Beth Noveck at apolitical: “So how do we develop these better ways of working in government? How do we create a more effective public service?
Governments, universities and philanthropies are beginning to invest in training those inside and outside of government in new kinds of public entrepreneurial skills. They are also innovating in how they teach.
Canada has created a new Digital Academy to teach digital literacy to all 250,000 public servants. Among other approaches, they have created a 15 minute podcast series called bus rides to enable public servants to learn on their commute.
The better programs, like Canada’s, combine online and face-to-face methods. This is what Israel does in its Digital Leaders program. This nine-month program alternates between web- and live meetings as well as connecting learners to a global, online network of digital innovators.
Many countries have started to teach human-centred design to public servants, instructing officials in how to design services with, not simply for the public, as WeGov does in Brazil. in Chile, the UAI University has just begun teaching quantitative skills, offering three day intensives in data science for public servants.
The Public sector learning
To ensure that learning translates into practice, Australia’s BizLab Academy, turns students into teachers by using alumni of their human-centred design training as mentors for new students.
The Cities of Orlando and Sao Paulo go beyond training public servants. Orlando includes members of the public in its training program for city officials. Because they are learning to redesign services with citizens, the public participates in the training.
The Sao Paulo Abierta program uses citizens as trainers for the city’s public servants. Over 23,000 of them have studied with these lay trainers, who possess the innovation skills that are in short supply in government. In fact, public officials are prohibited from teaching in the program altogether.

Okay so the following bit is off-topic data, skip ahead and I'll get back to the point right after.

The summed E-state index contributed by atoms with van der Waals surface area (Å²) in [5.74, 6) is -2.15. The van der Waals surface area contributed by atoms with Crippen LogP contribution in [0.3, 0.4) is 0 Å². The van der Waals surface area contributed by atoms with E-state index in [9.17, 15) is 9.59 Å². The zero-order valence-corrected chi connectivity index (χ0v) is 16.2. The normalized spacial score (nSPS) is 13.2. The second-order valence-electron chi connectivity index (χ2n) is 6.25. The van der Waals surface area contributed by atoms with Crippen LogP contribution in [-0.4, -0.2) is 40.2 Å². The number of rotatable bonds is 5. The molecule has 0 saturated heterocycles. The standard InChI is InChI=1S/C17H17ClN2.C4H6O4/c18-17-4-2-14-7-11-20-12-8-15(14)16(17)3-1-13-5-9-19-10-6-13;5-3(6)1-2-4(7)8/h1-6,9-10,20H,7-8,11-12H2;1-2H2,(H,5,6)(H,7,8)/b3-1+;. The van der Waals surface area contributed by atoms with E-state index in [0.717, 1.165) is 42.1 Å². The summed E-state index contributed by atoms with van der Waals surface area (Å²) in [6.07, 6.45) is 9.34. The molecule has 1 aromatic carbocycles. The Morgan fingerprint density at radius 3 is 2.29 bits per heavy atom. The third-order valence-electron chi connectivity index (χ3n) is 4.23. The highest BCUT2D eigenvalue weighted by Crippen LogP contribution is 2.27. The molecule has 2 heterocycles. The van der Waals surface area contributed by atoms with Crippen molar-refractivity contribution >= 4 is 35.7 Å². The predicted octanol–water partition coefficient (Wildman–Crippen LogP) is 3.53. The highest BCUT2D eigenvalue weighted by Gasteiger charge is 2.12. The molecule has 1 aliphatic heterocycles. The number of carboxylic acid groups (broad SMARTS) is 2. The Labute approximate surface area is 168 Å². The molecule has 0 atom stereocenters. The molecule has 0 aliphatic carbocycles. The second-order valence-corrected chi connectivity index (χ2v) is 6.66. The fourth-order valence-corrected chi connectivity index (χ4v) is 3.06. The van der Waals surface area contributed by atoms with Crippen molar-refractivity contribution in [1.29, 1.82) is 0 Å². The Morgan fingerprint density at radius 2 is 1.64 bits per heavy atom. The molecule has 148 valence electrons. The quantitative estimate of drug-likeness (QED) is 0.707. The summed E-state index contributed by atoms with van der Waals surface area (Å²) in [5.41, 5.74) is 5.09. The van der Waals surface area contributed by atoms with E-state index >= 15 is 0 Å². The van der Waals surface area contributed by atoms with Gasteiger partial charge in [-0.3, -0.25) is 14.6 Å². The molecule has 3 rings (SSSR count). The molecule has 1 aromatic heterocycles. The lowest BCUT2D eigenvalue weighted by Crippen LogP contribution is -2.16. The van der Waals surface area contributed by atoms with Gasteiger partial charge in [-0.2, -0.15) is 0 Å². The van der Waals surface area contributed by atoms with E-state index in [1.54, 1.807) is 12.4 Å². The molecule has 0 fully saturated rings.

Image from the ten recommendations for training public entrepreneurs. Read all the recommendations here.
Recognising that it is not enough to train only a lone innovator or data scientist in a unit, governments are scaling their programs across the public sector.
Argentina’s LabGob has already trained 30,000 people since 2016 in its Design Academy for Public Policy with plans to expand. For every class taken, a public servant earns points, which are a prerequisite for promotions and pay raises in the Argentinian civil service.
Rather than going broad, some training programs are going deep by teaching sector-specific innovation skills. The NHS Digital Academy done in collaboration with Imperial College is a series of six online and four live sessions designed to produce leaders in health innovation.
Innovating in a bureaucracy
Training classes may be wonderful but leave people feeling abandoned when they return to their desks to face the challenge of innovating within a bureaucracy.
With hands-on mentoring from global leaders and peer-to-peer support, the GovLab Academycoaching programs try to ensure that public servants are getting the help they need to advance innovative projects.
Knowing what innovation skills to teach and how to teach them, however, should depend on asking people what they want. That’s why the Australia New Zealand School of Government is administering a survey asking these questions for public servants there….(More)”.